The exhibition, which opened in June 2016, featured upwards of 60 works by 45 of the best designers in Israel: emerging talents and veterans of the first rank, as well as outstanding students from the state’s three leading fashion design schools.

Some of the shoes in the exhibition were already-extant; however, to enrich the show and its different themes, I decided to approach various designers and students and ask them to create bespoke shoes, specifically commissioned for it.

We are all used to thinking of shoes, high heels included, as useful, functional items; but most of the shoes in the exhibition were not meant for walking, and for a reason. The freedom to disregard questions of convenience and commercial attributes, I believed, would allow designers to express through the stilettos a story that goes far beyond aesthetics and design. The majority of the shoes in the exhibition were designed and manufactured as one-offs, and sometimes, just like Cinderella's lost shoe, only one shoe was created.

An architectural gem, the Farm Gallery is a 1100-square-foot space that was once a residential house, built in the beginning of the 20th century, divided into four rooms and surrounded by a tree orchard.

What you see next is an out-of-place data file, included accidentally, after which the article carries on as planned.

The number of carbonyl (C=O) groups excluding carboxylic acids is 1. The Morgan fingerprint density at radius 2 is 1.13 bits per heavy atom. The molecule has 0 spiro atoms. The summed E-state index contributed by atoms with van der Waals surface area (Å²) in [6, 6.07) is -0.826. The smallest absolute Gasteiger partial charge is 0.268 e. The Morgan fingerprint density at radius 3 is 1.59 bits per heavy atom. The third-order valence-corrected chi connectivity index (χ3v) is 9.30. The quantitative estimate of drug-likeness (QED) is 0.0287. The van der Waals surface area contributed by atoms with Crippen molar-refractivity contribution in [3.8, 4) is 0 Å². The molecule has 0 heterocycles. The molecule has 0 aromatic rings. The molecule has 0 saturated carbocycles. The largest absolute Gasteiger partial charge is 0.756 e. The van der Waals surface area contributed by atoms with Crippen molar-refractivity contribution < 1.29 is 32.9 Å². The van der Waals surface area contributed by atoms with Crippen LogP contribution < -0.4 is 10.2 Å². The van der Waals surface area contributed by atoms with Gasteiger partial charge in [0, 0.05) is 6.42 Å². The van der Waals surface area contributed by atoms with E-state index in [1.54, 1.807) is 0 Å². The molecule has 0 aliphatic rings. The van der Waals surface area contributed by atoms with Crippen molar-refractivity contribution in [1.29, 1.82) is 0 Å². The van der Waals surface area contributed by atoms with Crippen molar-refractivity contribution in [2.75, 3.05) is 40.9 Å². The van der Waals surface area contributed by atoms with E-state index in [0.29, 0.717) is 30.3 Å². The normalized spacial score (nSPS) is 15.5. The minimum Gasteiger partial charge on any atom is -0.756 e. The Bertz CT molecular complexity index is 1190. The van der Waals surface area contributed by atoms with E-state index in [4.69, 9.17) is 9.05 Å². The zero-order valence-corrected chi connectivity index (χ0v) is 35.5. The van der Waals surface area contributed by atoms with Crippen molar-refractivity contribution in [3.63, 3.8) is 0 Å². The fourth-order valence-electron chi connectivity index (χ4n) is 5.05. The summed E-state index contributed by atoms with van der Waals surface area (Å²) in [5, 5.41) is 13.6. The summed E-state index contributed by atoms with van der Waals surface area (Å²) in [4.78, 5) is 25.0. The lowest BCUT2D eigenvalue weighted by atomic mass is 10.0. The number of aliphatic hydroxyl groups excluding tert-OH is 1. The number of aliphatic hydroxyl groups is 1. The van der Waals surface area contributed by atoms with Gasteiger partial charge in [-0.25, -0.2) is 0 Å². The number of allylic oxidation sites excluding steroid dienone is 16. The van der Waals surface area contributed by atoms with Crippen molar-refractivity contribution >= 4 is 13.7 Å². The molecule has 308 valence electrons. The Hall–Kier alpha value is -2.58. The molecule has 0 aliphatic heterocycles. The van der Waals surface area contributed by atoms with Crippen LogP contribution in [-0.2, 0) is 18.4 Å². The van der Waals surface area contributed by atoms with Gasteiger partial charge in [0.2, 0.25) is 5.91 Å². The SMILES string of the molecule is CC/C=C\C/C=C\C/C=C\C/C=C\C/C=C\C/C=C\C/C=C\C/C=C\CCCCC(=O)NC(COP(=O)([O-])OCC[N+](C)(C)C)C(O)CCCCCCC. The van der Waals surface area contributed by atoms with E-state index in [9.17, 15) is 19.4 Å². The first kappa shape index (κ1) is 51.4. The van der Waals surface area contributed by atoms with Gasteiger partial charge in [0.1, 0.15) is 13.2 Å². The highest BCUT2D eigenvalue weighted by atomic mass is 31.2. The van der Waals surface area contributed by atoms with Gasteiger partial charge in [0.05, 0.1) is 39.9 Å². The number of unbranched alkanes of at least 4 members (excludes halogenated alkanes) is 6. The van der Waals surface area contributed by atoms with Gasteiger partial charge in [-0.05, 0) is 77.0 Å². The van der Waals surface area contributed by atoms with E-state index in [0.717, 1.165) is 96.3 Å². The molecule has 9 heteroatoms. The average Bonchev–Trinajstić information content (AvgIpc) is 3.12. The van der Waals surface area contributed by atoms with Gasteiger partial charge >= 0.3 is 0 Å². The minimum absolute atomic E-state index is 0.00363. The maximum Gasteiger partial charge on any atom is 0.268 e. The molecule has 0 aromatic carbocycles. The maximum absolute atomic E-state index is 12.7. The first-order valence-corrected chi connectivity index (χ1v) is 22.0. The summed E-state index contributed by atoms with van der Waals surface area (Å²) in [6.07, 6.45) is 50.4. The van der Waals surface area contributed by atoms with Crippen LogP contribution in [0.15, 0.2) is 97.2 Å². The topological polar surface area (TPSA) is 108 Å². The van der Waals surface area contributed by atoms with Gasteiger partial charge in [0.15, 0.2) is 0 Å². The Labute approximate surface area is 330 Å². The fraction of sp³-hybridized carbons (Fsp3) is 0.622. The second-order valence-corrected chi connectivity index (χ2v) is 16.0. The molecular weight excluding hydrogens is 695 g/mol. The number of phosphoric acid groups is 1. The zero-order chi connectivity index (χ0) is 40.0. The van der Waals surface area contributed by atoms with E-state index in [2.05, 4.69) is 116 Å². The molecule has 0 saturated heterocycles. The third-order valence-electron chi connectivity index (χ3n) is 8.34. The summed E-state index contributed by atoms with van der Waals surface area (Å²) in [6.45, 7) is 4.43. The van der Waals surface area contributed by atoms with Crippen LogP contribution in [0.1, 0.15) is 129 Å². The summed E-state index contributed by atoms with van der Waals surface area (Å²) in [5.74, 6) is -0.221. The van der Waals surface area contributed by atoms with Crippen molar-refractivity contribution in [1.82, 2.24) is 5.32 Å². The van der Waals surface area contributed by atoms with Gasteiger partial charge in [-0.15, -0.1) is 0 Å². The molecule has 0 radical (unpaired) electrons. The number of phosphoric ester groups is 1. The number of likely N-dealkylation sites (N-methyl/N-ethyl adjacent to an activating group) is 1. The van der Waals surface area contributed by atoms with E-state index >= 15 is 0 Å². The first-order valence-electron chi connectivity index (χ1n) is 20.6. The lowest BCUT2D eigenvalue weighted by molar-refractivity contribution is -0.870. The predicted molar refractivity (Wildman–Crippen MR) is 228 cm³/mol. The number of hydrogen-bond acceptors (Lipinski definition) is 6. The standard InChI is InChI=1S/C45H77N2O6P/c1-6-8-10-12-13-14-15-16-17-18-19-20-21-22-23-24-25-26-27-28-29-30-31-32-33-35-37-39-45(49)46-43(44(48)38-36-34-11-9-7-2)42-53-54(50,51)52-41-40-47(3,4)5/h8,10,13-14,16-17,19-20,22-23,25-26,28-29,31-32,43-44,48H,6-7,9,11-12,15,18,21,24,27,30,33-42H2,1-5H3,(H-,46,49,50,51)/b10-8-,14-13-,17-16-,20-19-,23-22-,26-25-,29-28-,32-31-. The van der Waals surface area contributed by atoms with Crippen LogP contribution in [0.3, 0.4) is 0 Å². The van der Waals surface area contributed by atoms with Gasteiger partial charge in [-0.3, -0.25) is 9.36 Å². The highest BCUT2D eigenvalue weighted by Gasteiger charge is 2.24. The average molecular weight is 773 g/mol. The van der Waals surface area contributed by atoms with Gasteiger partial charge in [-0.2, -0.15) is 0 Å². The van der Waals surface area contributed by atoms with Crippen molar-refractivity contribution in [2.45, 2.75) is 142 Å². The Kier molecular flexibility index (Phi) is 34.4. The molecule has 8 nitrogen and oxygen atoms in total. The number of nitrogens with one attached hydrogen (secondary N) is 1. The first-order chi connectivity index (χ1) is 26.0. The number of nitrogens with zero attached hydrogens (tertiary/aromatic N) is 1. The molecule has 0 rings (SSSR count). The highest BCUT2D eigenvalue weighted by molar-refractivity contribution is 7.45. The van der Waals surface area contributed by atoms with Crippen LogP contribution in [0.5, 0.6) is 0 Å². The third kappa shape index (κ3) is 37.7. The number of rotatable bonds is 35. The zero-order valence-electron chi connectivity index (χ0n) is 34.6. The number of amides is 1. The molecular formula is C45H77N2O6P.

Each of the gallery’s spaces was dedicated to a different theme which sought to examine the many contradictory facets of high-heeled shoes: from impossible heights through eroticism and fetishism, fragility, gender and identity, and onto shoes’ transformation from a wearable object into an artistic object in their own right. Thus, for instance, one of the gallery’s spaces was dedicated to fairy tales and the fragility they embody and showcased, among other objects, glass slippers by artist Boris Shpeizman, referencing, of course, Cinderella.

One of the most inspiring aspects of working on the exhibition, for me, was following the artists’ creative processes—conversations, brainstorming, sketches, images arriving from studio desks in the middle of the night—as each shoe was brought to life.

Inspired by the fairy tale of Rapunzel, jewelry designers Nophar Haimovitz and Elad Barouch designed a shoe made out of hundreds of golden chains. Mor Kfir, on the other hand, drew inspiration from the Little Mermaid, creating a delicate, sinister shoe made of fish bones, pearls and freshwater mussels.